Saturday, June 18, 2016

A Yogi at the Intersection of Myth and Reality?

I recently finished reading a book called "Autobiography of a Yogi" by Paramahansa Yogananda.  This is a very interesting book.  The writing is beautiful--at least in my estimation.  Many seem to feel the prose is overwrought, but I think it conveys a sense of peace and spirituality.  The subject of the book is the author's life, the life of his guru and that of his guru's guru.  All of these yogis demonstrate miraculous powers with astonishing frequency.  The tale is presented as non-fiction, but a pragmatic mind can't help but wonder about all those miracles. 

The book was first published in 1946 and deals with the relationship between western and eastern spirituality and also the author's mission to bridge the cultural divide between India and the West.  In doing so, he comes across as an unabashed cheerleader for India--but one can't fault the author for patriotic ardor.  Given that the author founded a spiritual organization that persists to this day, I have a level of skepticism about the book given the potential for self-aggrandizement for financial gain (like Dianetics).  Still, I am intrigued by many of the spiritual ideas presented in the book.  I think of these spiritual ideas as assertions whereas the book treats them as "scientifically" vetted truths (proven via the practice of Kriya Yoga which the author equates to a science).  For instance, the author presents the idea that the Earth plane of existence is bordered by a higher "astral" realm and an even higher realm beyond that.  I could write a full blog post on that topic, but that idea resonates with my theories and spiritual experience. 

An example of the way the author tries to tie eastern and western religion together is by claiming there are subtle references to reincarnation in the bible (e.g.:  John the baptist is the reincarnation of Elijah, etc.).  What the author doesn't explain is how the metaphor of suffering as purification that the story of Jesus (and Christianity in general) seems to be infused with relates to eastern religion.  I don't get the sense that eastern religions see suffering as the best path to enlightenment, so I'm curious how the author would have explained that difference.  I can imagine the author responding that being apart from God is terrible suffering--but I am making a distinction between that and physical suffering like what Jesus endured.  The stories of these three yogis aren't laden with an excess of suffering.  Despite the almost mythical level of miracles presented and what I perceive as the lack of a complete analysis of the relationship between eastern and western religion, the book proved to be entertaining to read, inspirational and also thought provoking.  And that's about as much as I hope for in a book.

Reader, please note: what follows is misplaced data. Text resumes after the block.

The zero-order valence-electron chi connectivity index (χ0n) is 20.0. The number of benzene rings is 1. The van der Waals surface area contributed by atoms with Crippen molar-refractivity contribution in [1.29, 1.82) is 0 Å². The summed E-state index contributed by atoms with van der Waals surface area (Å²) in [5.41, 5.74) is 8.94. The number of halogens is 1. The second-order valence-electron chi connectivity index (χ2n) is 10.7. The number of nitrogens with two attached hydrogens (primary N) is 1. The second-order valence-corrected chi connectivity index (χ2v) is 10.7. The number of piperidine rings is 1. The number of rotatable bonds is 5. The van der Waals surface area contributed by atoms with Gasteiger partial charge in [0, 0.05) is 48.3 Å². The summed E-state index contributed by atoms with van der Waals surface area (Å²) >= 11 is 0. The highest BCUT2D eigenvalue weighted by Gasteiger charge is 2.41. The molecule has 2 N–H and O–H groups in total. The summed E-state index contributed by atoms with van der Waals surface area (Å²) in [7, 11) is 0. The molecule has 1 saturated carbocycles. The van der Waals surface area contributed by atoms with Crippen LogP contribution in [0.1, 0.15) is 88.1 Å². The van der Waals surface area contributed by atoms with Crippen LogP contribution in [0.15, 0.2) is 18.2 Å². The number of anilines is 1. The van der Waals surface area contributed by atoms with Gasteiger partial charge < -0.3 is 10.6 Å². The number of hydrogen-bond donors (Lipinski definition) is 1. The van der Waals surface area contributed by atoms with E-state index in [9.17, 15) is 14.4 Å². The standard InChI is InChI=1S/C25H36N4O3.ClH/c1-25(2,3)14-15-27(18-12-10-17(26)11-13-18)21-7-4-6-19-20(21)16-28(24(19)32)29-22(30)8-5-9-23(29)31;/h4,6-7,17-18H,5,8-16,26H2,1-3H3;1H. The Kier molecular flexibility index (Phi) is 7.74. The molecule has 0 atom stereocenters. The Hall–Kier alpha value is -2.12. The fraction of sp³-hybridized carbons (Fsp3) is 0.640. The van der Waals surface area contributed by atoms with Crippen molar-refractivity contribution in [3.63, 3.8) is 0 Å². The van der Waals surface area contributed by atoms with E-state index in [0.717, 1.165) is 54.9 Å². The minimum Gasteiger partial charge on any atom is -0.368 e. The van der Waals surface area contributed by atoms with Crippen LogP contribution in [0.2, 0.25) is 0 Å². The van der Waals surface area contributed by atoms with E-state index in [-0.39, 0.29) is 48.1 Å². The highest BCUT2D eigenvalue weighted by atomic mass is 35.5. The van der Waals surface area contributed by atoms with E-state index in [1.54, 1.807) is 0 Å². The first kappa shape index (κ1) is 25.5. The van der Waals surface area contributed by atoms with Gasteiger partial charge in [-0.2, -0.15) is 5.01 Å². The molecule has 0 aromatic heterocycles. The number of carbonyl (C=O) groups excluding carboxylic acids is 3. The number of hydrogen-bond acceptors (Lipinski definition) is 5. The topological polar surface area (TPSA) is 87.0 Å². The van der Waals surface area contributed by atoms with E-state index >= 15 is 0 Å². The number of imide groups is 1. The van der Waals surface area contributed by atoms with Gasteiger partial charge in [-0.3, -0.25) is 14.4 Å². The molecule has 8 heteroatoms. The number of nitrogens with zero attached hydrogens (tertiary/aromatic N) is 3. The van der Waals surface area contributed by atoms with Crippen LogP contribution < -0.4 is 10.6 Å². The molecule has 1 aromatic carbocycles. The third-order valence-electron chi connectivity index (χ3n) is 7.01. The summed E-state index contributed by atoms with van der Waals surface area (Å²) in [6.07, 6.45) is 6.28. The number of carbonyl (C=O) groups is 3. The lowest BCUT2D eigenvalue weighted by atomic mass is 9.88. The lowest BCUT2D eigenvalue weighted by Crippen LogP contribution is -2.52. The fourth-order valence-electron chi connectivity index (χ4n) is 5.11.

I have a vacation coming up later this month and I am looking forward to completing Hemlock book four on that trip.  I'm often bored to tears on the beach; so, instead, I envision myself perched on a nice ocean front balcony typing away.  That sounds like a serene setting in which to bring the Hemlock series to a close, and I am looking forward to it!  If you are in the Americas, I hope your summer has gotten off to a good start.  I look forward to sharing the results of my vacation writing with you very soon!